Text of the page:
“There was another magical ingredient that had turned house music from a fad to a phenomenon: ecstasy. “Ecstasy was the accelerator,” says writer Matthew Collin. “Ecstasy was the drug that bound people together. It didn’t create the music, but it did help to create a community around it. And it gave it that passionate intensity. Of course, there would have been an electronic dance music culture without it, but it definitely wouldn’t have happened in the same way.” Once they’d been thrown together, it seemed as blindingly obvious as two parts hydrogen and one part oxygen”.
PHOTO CREDIT: Dave Swindells and Gavin Watson
There was confusion as to the extent of drug-taking behaviour; many were actually taking acid as it was cheaper and more available than E. The new Summer of Love was disconnected with Margaret Thatcher’s Britain and gave a voice to a generation that felt like they were being ignored and shunned. Thatcher did not speak for them and represent Britain how they viewed it. These D.J.s, clubs and songs seemed to emancipate the masses and, as with any great movement, create a wedge. There were the conservative and stuffy clans that turned their noses up and felt the new Summer of Love was all about drugs and disregard for the authorities. There were iconic spots coming up that have lived in the memory and we still talk about today:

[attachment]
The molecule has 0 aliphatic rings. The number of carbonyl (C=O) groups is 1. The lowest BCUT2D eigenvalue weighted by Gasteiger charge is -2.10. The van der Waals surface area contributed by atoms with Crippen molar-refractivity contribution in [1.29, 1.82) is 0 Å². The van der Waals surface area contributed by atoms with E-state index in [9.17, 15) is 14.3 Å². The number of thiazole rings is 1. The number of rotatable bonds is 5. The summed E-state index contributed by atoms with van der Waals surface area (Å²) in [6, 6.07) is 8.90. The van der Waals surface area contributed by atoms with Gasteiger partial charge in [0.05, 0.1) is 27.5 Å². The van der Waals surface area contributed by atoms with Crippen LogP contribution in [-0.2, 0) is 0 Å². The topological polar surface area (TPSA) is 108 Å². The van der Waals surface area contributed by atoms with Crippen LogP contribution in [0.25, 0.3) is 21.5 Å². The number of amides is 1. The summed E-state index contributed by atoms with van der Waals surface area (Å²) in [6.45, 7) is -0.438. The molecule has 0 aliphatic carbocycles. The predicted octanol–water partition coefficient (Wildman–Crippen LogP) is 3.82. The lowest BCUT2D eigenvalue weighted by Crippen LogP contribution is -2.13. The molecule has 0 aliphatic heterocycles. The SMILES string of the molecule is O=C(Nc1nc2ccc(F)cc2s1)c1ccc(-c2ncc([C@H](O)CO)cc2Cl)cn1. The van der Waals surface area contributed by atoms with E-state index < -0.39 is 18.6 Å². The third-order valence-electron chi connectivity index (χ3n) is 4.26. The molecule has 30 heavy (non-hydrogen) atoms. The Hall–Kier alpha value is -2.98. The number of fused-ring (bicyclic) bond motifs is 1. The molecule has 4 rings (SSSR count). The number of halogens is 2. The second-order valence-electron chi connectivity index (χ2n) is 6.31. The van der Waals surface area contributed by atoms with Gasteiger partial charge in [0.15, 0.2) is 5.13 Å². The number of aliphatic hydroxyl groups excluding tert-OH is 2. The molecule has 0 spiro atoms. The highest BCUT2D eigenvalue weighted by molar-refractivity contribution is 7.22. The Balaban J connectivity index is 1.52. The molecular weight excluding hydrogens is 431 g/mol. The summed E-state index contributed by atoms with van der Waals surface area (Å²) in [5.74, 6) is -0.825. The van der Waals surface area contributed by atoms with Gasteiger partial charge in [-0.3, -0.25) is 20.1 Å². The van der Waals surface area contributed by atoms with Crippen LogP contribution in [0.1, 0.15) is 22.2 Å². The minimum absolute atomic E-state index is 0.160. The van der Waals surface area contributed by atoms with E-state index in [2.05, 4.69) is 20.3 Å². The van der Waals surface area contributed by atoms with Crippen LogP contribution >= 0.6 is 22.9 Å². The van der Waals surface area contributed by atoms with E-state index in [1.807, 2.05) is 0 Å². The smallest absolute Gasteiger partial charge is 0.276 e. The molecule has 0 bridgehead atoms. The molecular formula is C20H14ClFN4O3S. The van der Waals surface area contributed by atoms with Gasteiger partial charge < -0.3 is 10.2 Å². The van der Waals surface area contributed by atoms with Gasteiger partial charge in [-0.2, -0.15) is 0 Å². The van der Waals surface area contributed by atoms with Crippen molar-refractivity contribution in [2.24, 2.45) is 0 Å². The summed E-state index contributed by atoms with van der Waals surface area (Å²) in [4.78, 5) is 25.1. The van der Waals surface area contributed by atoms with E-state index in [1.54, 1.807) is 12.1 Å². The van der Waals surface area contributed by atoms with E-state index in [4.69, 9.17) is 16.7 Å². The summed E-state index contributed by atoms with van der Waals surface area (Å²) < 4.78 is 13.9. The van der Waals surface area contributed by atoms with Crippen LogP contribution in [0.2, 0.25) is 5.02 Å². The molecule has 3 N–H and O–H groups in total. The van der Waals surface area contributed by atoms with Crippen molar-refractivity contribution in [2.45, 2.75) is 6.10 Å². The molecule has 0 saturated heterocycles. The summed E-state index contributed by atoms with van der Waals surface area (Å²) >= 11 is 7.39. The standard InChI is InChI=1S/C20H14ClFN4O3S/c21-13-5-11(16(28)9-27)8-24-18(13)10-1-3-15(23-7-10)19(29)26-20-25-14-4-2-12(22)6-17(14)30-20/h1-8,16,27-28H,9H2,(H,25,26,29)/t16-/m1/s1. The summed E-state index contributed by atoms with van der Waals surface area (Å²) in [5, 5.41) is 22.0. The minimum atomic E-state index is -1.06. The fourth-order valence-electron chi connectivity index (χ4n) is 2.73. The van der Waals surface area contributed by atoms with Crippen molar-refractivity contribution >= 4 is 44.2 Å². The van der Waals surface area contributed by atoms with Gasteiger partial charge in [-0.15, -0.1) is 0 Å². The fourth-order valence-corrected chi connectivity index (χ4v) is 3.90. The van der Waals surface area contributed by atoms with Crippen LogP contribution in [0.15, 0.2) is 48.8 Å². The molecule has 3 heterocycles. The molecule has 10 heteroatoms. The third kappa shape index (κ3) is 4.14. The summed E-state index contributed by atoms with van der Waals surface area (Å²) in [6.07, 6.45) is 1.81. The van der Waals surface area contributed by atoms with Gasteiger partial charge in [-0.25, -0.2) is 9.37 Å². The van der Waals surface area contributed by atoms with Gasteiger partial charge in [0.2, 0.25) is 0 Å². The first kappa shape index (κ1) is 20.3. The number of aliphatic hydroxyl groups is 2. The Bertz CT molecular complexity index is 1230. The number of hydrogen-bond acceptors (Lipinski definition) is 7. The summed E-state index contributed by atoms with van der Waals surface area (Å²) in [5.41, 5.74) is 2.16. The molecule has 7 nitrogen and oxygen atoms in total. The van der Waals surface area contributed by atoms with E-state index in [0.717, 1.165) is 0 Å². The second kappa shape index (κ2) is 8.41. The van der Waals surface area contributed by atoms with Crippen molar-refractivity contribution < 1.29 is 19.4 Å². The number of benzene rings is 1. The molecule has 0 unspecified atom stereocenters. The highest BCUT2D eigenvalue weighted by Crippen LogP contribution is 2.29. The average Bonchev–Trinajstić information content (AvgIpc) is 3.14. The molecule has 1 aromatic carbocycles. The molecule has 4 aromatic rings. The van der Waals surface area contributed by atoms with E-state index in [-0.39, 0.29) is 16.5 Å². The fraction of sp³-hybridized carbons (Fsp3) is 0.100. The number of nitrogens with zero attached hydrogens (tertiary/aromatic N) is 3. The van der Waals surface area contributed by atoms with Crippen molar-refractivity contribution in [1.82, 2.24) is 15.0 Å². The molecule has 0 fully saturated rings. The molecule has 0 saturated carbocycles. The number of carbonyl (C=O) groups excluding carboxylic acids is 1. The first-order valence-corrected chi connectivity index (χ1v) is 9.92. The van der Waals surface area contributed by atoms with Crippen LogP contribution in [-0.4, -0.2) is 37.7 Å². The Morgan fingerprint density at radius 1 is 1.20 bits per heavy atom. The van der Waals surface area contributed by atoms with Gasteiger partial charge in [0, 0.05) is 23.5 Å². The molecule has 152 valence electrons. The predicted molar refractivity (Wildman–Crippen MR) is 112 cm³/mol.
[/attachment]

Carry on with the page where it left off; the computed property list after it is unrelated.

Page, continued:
“In Manchester the resident DJ at The Haçienda’s Friday night, Mike Pickering, had been playing house since the first releases on Trax in 1985. By 1988 he had built the night into one of the strongest in the city. Then ecstasy arrived. “We were going to The Haçienda before it all kicked off,” recalls clubber Catherine Obi. “And then we walked in one weekend in our normal club outfits – black tights, DMs, MA1 bomber jackets – but people were all in T-shirts, sweating. I was like, ‘What the fuck is going on?’ Within a month we’d had our first pill and we were just loving it. It was very, very strange how quickly it switched. It was like mass hysteria. But that was what was so good about it. All of a sudden it was like, ‘oh my god, look – everyone’s in it together! One nation under a groove’”.